What Plants to Plant in Autumn?
As temperatures plummet and the nights draw in quicker than they did over December and January, it can only mean one thing. Autumn is here. It will just be a matter of time before daylight saving kicks in and trees say goodbye to their vibrant green leaves for stunning shades of gold, red, and yellow.
However, for the avid gardener, Autumn has so much more meaning. It’s the time for harvesting crops and preparing for a new season’s growth on the back of it. If you need a helping hand knowing what plants to plant this Autumn, or you’re not sure what the next step is, then read on. The experienced and knowledgeable Crewcut team is here to help.
Take a look out into your garden and check out the fruits of your labour. Are they ready for picking? If you have been growing pumpkin or squash, rhubarb, rocket, silverbeet, beans, courgettes, cucumbers, or lettuce, then it’s time to harvest. All of these delicious produce should now be ready to consume. Harvesting time also provides an opportunity for pickling, making sauces, jams, and marinades to share with family and friends.
What Plants to Plant in Autumn?
Now that you’ve harvested all your produce and had a garden tidy up, it’s time to consider what you are going to plant for the next growing season. Will you stick with vegetables, plants, or flowers? Or, will you opt for a mixture of all three? Below, we’ve included some of the most popular things to plant once the cold weather hits.
Broccoli is one of the easiest vegetables to grow, while also being one of the most nutritious. Start the growing process in seed trays before planting them in your vegetable patch within 1-1.5 months.
You can sow bean seeds directly into the ground now, but ensure you use stakes to help them grow upward as they start to sprout.
If you want to add a splash of color to your garden over Autumn, then consider planting pansies. You can start the growth process in Autumn and enjoy them through winter, spring, and summer. You can plant them in hanging baskets, window pots or boxes, or even garden borders. They grow beautifully in well-draining soil with potting mix. This heat-tolerant plant is stunning and easy-care.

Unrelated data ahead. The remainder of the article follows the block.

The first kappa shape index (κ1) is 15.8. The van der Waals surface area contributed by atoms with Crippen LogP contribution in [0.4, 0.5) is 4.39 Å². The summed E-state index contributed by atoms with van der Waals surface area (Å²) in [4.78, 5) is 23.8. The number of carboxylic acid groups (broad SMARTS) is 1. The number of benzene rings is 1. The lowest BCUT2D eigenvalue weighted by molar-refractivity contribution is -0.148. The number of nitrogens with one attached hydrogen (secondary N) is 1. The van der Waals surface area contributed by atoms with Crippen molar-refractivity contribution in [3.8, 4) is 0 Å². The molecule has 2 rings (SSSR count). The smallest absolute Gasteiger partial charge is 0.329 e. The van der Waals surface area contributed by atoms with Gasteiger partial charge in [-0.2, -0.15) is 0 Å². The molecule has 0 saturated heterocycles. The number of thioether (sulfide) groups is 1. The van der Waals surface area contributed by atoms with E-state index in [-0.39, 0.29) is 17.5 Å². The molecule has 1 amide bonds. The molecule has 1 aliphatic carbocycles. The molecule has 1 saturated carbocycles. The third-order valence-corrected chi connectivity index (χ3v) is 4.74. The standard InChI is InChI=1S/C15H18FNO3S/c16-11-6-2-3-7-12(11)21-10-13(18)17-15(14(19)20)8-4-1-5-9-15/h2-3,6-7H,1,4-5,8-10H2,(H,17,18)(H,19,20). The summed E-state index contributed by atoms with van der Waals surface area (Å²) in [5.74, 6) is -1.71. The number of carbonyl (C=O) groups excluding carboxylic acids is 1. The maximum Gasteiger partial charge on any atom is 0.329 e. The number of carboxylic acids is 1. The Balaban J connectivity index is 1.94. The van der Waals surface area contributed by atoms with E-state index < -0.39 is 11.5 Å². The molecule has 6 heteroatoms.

Lettuce forms the foundation for any sandwich or salad, which is why it’s a must-have in any autumn garden you’re getting ready. You can sow lettuce seeds directly into the ground, but ensure you cover them with a drink bottle cut in half to protect them from hungry birds.
Sweet peas are a beautifully fragrant flower that you sow in autumn for flowering in spring. Make a tentfrom bamboo stakes and plant the seed directly into the ground. Once they grow, they cling onto the tent.
While they’re not everyone’s favourite childhood vegetable, brussel sprouts can be quite a worthy ingredient. They are also exceptionally easy to grow and work beautifully with other seasonal vegetables lightly sautéed in a pan. Start the growth process in a seed tray before planting out in four or six weeks. You may also like to add lime or nitrogen when they are halfway through their growing process.
If you’re a novice gardener, then carrots are going to be one of the most lucrative plants to grow. It can take a disaster of mammoth proportions to see your carrots fail to thrive. Plant them in well-draining soil and water them daily until they start to grow. Before long, you’ll have fresh baby carrots for a range of delicious menu items.
Autumn Planting Maintenance
Autumn can be quite a busy time for the average gardener. If you’re not perusing the rows of seed options at your local vegetable store, you’re trying to get your garden beds ready for a new crop of plants. If you’re feeling a little frazzled, and don’t know what to do next, then stick to this list. It can see you on your way to a prosperous autumnal planting season.
Dry your seeds in preparation for spring sowing. If you save and store your bean, melon, and tomato seeds, you don’t have to buy more when it comes time to plant them.
Add a new layer of compost to your garden to replenish the soil.
Thin your carrots to reduce the risk of uneven root development.
Don’t be afraid to grow lettuces in cold weather. Protect them, and they will be fine.
Cut long and leafy stems from your tomato plants to promote fruit growth on the lower stems.
Feed your established plants with nutrient-rich plant tonic to promote healthy growth.
Use a mildew spray from your local garden store to prevent mildew from affecting your courgettes, cucumbers, and marrows.
It has been hard to say goodbye to the blue skies, festive fun, and games of backyard cricket that summer brought us. Autumn is here, and it’s now time to embrace the season by planting beautiful vegetables and flowers to carry us through a new season of growth.